WASHINGTON, Sept 14 (Reuters) - The U.S. Department of Justice on Tuesday launched a statewide civil investigation into Georgia's prisons, focusing on prisoner-on-prisoner violence and whether the state is violating inmates' constitutional rights by failing to adequately protect them.
Assistant Attorney General Kristen Clarke for the Civil Rights Division said at a news conference that the department would examine whether Georgia was adequately protecting prisoners' constitutional rights and would notify the state of any findings, and work to implement any necessary reforms.
This is not the department's first probe into Georgia prisons. It previously launched an investigation into sexual violence against lesbian, gay and transgender inmates at the hands of staff and other prisoners. That probe remains ongoing, Clarke said.
"No prisoner's sentence should include violence at the hands of other prisoners while behind bars," she told reporters, citing reports of prisoner deaths behind bars and a major riot at one facility last year.
"Our investigation will examine whether the state of Georgia adequately protects prisoners held at the close and medium security levels from physical harm at the hands of other prisoners as required by the Eighth Amendment," Clarke said.
The probe marks the latest in a series of civil rights investigations the department has launched into state and local prisons in recent years.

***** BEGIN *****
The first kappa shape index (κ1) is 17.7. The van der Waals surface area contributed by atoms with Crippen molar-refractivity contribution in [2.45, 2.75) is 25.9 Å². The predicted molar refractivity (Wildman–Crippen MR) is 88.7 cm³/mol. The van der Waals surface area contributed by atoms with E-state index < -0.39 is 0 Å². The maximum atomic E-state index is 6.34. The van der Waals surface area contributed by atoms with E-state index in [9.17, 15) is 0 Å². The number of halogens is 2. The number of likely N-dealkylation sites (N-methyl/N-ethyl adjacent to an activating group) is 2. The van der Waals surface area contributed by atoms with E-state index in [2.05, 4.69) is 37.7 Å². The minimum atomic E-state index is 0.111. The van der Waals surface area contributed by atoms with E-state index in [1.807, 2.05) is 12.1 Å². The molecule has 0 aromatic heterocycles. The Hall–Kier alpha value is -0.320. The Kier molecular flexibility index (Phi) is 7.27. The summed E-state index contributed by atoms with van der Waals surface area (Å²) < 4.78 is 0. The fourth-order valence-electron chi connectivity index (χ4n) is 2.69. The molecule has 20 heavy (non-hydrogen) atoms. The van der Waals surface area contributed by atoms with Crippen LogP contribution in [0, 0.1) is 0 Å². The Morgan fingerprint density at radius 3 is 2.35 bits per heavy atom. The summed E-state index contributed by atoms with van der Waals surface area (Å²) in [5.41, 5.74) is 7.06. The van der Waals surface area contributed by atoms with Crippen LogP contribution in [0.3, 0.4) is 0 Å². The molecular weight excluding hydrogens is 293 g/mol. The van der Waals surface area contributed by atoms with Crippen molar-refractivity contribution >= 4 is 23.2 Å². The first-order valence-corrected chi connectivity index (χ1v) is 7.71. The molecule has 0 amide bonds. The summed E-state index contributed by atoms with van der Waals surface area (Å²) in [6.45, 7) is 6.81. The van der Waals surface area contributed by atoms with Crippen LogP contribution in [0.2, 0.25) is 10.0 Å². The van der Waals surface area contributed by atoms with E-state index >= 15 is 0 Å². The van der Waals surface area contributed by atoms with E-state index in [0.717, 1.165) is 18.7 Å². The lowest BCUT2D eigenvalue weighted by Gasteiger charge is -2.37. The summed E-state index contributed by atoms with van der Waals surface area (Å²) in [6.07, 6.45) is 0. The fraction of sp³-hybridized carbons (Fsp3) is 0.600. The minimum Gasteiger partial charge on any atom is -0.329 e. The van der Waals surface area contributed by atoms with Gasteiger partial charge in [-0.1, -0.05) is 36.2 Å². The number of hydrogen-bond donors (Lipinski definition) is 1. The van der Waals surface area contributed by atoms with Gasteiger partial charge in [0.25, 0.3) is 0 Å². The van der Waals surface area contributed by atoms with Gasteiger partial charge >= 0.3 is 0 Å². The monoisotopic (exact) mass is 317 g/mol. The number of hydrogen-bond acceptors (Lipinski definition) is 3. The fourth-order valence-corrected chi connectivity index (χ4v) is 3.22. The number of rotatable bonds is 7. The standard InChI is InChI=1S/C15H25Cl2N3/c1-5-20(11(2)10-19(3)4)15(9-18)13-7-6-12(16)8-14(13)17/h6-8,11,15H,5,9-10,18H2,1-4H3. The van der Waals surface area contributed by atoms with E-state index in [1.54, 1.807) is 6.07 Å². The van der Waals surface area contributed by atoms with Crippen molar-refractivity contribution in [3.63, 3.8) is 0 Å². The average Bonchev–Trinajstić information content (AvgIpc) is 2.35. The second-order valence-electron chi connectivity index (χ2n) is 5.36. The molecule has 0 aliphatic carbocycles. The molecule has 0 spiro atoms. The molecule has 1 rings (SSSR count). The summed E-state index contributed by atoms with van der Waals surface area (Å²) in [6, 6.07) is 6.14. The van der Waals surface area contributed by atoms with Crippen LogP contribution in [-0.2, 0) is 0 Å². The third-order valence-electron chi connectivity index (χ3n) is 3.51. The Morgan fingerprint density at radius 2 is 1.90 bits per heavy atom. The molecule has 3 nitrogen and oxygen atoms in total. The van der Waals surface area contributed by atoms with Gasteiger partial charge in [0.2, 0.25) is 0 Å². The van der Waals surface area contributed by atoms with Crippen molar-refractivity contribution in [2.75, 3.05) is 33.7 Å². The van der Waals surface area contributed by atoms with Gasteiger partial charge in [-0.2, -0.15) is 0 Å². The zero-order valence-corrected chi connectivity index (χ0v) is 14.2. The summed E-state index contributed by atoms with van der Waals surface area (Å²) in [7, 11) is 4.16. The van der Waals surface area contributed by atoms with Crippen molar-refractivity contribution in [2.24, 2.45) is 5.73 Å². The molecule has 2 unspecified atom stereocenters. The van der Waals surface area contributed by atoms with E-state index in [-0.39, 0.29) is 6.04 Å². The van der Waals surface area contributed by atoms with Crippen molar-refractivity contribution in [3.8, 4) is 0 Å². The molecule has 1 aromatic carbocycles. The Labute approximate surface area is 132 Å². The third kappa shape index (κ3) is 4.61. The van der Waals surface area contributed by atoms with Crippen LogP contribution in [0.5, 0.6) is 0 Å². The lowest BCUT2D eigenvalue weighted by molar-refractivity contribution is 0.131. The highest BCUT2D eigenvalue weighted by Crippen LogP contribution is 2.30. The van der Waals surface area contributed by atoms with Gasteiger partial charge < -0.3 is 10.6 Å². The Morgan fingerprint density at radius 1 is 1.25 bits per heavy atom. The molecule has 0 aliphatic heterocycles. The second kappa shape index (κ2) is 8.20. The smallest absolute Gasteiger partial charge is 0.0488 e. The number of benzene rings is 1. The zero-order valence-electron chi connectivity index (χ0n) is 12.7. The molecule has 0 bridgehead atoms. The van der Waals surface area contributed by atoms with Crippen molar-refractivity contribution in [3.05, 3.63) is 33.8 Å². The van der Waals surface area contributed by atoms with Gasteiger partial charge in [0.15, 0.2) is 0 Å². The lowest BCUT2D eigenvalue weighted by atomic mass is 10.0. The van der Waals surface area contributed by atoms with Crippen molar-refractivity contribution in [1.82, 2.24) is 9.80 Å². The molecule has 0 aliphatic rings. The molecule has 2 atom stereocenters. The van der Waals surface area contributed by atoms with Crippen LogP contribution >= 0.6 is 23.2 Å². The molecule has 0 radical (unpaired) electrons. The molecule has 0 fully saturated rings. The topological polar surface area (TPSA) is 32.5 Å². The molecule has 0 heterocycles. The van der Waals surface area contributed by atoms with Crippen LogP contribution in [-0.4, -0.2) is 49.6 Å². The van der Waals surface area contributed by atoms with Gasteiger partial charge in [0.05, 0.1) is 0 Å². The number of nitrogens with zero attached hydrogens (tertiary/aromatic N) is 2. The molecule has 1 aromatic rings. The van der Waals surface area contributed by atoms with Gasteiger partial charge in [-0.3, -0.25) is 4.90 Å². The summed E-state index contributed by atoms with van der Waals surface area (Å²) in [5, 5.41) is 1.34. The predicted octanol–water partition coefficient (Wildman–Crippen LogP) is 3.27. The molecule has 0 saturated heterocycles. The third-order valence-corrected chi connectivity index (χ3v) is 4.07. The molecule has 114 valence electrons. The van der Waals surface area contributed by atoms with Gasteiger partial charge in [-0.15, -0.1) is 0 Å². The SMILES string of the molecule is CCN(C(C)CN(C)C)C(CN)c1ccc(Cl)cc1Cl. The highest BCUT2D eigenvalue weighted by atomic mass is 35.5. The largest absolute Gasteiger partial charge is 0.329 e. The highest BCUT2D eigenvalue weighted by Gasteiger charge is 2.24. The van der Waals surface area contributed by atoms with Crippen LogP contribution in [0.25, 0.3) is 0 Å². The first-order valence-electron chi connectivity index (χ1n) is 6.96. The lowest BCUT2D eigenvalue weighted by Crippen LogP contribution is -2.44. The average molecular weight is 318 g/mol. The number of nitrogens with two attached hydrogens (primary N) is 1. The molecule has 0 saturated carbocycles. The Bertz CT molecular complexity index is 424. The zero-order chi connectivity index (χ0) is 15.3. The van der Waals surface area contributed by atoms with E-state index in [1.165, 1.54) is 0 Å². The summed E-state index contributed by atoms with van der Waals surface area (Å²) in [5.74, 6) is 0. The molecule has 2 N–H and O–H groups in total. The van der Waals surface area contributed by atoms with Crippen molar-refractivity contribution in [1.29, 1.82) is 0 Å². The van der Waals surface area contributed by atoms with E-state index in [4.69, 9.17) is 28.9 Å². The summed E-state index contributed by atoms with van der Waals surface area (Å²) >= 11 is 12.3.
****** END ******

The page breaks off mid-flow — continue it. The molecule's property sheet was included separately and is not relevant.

In August, the department announced it had reached a consent decree with New Jersey to resolve claims that the Edna Mahan Correctional Facility for Women had violated the Constitution by failing to protect prisoners from sexual abuse by staff.
The probe in Georgia was sparked by complaints from civil rights organizations and others who have raised concerns about prisoner safety there, Clarke said.
In 2020, at least 26 prisoners died in Georgia prisons by confirmed or suspected homicide, and 18 have died so far in 2021, she said, adding that footage has been leaked on social media about contraband, weapons and violence in the prisons and that family members and civil rights groups have also raised concerns.
"The Justice Department is committed to seeking to address the devastating effects of prison staff shortages, inadequate policies and training, and the lack of accountability," Clarke said, noting that understaffing is a "particularly acute problem."
(Reporting by Sarah N. Lynch and Susan Heavey; Editing by Bill Berkrot)